Tuesday's news centered on the presidential election, and despite uncertainty about both the result and the aftermath in the days to come, the stock market nevertheless gained ground. The Dow was up 73 points and other major market benchmarks were up roughly 0.5%, but not all stocks participated in the rally. In particular, Valeant Pharmaceuticals (NYSE:VRX), Avis Budget Group (NASDAQ:CAR), and ArcelorMittal (NYSE:MT) were among the weakest performers on Tuesday. Below, we'll look more closely at these stocks to tell you why they didn't fare well.
Valeant expects even tougher times ahead
Valeant International plunged 22% after issuing its third-quarter financial report and dealing with the fallout, which included a credit-rating downgrade from a key ratings agency. Valeant's earnings for the quarter fell short of investor expectations by more than 10%, but even more importantly, the company cut its guidance for the full 2016 year by about 20% to between $5.30 and $5.50 per share in adjusted earnings.
Valeant recognized more than $1 billion in goodwill impairment charges, most of which were due to its Salix Pharmaceutical unit. As if that weren't bad enough, Valeant CFO Paul Herendeen signaled that 2017 might not be any better. With a credit downgrade from Moody's to B3, Valeant is seeing increased risk that it might not be able to avoid an adverse credit event that would bode particularly badly for shareholders.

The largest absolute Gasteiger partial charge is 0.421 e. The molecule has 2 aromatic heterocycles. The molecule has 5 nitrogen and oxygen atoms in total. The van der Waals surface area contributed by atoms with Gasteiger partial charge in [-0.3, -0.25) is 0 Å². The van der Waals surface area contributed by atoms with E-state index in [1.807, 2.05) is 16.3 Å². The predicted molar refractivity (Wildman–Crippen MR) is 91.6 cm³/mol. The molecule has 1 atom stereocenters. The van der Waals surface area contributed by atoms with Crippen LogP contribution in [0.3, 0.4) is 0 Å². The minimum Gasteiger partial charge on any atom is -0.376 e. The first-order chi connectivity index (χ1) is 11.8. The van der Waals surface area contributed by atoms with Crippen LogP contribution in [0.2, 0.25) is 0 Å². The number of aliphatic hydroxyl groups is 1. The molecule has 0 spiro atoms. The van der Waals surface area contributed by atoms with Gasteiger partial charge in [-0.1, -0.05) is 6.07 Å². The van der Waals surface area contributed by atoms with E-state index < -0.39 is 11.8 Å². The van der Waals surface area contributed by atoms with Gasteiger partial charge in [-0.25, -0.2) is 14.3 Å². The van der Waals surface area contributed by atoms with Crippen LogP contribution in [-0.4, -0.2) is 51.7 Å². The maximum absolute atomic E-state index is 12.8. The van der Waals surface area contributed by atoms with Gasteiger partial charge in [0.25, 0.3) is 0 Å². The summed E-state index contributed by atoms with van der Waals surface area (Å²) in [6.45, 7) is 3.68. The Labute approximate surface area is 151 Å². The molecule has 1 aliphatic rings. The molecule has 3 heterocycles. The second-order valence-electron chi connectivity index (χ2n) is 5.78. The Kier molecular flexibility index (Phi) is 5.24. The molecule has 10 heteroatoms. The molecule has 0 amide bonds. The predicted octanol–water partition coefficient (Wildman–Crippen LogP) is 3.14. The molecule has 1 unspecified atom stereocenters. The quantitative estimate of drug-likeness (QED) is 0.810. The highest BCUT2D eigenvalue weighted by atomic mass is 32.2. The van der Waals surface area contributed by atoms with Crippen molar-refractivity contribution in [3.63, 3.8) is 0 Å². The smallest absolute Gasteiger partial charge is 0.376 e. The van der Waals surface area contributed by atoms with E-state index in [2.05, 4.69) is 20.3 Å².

Avis Budget falls in sympathy
Avis Budget Group dropped 8% in response to a poor financial report from its primary competitor. Rival Hertz Global Holdings reported poor performance in its third quarter, including adjusted earnings that were 40% less than investors were expecting to see. In addition, the industry-leading rental-car company gave guidance that suggested an even larger full-year earnings decline.
One concern in the industry is that companies like Avis have to price rental cars at a level at which they can offset the depreciation in their value before the rental car company sells the vehicle through direct sales or used-car auctions. Avis Budget's earnings didn't include major concerns, but investors nevertheless remained unconvinced that it would be immune from the phenomenon going forward.
ArcelorMittal drops despite profitable quarter
Finally, ArcelorMittal dropped 6%. The steel producer said that it managed to earn a profit in its third-quarter financial report, pointing to stronger performance in the steel market. However, the company also said that rising prices for metallurgical coal hit its profit-margin figures, and as a result, ArcelorMittal's profit wasn't as large as most investors were expecting to see.
The steel maker intends to expand its global portfolio of products for the automotive industry as part of its five-year Action 2020 strategic plan, but overcapacity in steel production will remain problematic, at least for the near future. Long-term investors hope that Action 2020 will pay off eventually, but for now, traders aren't so certain about ArcelorMittal's prospects.
Dan Caplinger has no position in any stocks mentioned. The Motley Fool owns shares of and recommends Valeant Pharmaceuticals. The Motley Fool owns shares of Hertz Global Holdings. Try any of our Foolish newsletter services free for 30 days. We Fools may not all hold the same opinions, but we all believe that considering a diverse range of insights makes us better investors. The Motley Fool has a disclosure policy.